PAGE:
Monday, January 24, 2011

Daily Office Reflection: This Is What I Do

Psalms 41, 52 * 44: Isaiah 48:1-11; Galatians:1:1-17; Mark 5:21-43

We are gifted in Mark today the two healing stories of Jarius' 12 year old daughter and the hemorragic woman. They are remarkable accounts of Jesus' care and love for those who reach out to him. At the end of today's Gospel section we hear that there was great joy and amazement at the girl's arising and that Jesus orders all those present to remain silent and told them "to give her something to eat."

I am struck by the ending of this Gospel story. It is almost as if Jesus is saying, Enough already, get over it, this is what I do And for God's-sake will someone get this poor child something to eat? This is what Jesus does, without desired fanfare or attention. As the Nike ad goes: Just Do It. Jesus is setting a model for us to follow in our work as the Body of Christ in the world today. He is also asking us to reflect on our motives and our actions in doing those things that make the kingdom's presence felt, here and now.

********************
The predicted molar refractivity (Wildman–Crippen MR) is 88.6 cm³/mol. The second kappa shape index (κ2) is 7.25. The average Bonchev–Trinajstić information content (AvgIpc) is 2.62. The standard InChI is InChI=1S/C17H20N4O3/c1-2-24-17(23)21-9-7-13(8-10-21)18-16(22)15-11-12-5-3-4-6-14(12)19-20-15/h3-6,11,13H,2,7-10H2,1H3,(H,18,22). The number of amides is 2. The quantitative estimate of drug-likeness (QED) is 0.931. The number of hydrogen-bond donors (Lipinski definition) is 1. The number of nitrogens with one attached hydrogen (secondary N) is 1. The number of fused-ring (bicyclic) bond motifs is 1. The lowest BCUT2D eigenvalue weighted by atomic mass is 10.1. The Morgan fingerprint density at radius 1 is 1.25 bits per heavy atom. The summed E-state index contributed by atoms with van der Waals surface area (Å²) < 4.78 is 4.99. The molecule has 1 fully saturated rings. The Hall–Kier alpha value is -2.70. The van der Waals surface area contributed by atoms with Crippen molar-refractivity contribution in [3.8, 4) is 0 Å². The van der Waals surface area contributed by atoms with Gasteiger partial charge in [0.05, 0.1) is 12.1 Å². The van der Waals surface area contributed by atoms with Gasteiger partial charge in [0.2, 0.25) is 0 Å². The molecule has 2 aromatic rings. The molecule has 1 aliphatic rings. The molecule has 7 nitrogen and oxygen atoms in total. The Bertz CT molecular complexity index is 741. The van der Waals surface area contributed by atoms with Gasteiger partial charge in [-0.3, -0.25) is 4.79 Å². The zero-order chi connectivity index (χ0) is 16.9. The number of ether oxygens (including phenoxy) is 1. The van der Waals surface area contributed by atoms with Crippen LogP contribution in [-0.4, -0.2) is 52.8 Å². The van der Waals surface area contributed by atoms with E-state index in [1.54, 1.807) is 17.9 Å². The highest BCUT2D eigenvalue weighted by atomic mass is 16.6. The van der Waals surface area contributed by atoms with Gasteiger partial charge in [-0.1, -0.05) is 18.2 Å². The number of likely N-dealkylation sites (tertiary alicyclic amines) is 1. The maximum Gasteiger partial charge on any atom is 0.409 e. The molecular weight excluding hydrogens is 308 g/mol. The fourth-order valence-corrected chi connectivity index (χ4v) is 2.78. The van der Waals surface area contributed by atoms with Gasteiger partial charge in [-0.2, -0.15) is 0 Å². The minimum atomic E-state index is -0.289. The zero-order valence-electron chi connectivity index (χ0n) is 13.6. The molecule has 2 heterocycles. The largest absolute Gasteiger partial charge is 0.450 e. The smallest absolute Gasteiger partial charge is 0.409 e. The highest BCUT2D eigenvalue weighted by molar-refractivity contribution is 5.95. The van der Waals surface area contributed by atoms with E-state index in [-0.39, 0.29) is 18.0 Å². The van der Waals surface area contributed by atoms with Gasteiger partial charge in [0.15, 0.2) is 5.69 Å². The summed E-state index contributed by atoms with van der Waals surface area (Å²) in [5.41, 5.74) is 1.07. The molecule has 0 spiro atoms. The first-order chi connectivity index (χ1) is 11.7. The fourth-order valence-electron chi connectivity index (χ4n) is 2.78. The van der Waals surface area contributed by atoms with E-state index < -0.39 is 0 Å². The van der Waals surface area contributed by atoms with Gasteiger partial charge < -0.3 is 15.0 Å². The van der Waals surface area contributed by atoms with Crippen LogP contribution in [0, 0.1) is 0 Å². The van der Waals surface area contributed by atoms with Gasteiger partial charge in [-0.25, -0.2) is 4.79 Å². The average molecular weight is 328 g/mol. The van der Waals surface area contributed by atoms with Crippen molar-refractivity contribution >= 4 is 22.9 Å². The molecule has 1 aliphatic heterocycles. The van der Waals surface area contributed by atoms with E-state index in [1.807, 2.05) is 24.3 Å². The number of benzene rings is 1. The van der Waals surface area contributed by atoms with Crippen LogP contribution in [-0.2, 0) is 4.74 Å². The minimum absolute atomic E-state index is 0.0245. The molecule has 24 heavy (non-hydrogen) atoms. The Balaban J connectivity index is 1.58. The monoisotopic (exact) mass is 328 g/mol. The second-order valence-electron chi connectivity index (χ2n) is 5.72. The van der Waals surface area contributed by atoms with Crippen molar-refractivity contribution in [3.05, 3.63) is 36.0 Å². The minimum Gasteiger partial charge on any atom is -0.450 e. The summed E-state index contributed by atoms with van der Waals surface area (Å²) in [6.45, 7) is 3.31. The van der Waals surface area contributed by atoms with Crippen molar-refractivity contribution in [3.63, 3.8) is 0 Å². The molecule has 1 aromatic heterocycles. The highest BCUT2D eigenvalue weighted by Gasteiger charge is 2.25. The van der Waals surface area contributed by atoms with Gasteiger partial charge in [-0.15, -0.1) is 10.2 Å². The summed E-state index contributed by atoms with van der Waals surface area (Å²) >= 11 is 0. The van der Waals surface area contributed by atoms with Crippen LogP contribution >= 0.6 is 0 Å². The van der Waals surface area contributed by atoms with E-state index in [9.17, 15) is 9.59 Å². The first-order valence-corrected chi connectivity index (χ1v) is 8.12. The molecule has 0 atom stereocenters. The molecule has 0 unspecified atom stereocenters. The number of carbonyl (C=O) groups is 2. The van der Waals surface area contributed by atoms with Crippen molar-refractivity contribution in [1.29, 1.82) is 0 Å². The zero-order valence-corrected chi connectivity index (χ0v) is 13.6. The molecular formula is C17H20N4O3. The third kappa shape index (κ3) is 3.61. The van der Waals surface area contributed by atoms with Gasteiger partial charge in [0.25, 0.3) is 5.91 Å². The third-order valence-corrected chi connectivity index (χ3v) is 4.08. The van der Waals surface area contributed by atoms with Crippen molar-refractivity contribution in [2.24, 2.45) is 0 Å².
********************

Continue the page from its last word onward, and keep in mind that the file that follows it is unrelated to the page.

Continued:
In Holy Women, Holy Men: Celebrating the Saints, we remember today the Ordination of Florence Li Tim-Oi. She was the first woman ordained a priest in the Anglican world. This magnificent act was done by Bishop Ronald Hall of Hong Kong, during the occupation of Hong Kong in World War II. After the war, the Bishop's actions raised quite a ruckus and his response was to always treat Florence Li Tim-Oi as a priest, and ask her to act out her ordination responsibilities to that order. He was saying, in a manner of speaking, This is what she does, get over it.

We are challenged today to look at our lives and reflect on what it is we are called upon to do, own that (or those) thing(s) and get on with the work of building the kingdom without fanfare and trumpets announcing our work. We are asked today to think about shrugging our shoulders and approaching those responsibilities with an attitude of This is what I do. This is a good way to begin the week.

Copyright 2011, The Rev. John F. Dwyer. All Rights Reserved.

1 comment:

  1. Your thoughts parallel our EfM discussion last Wednesday. We discussed the story of Martha and Mary. We boiled the theme down to activity vs. activity with a purpose . . . "sound and fury signifying nothing" vs. meaningful work.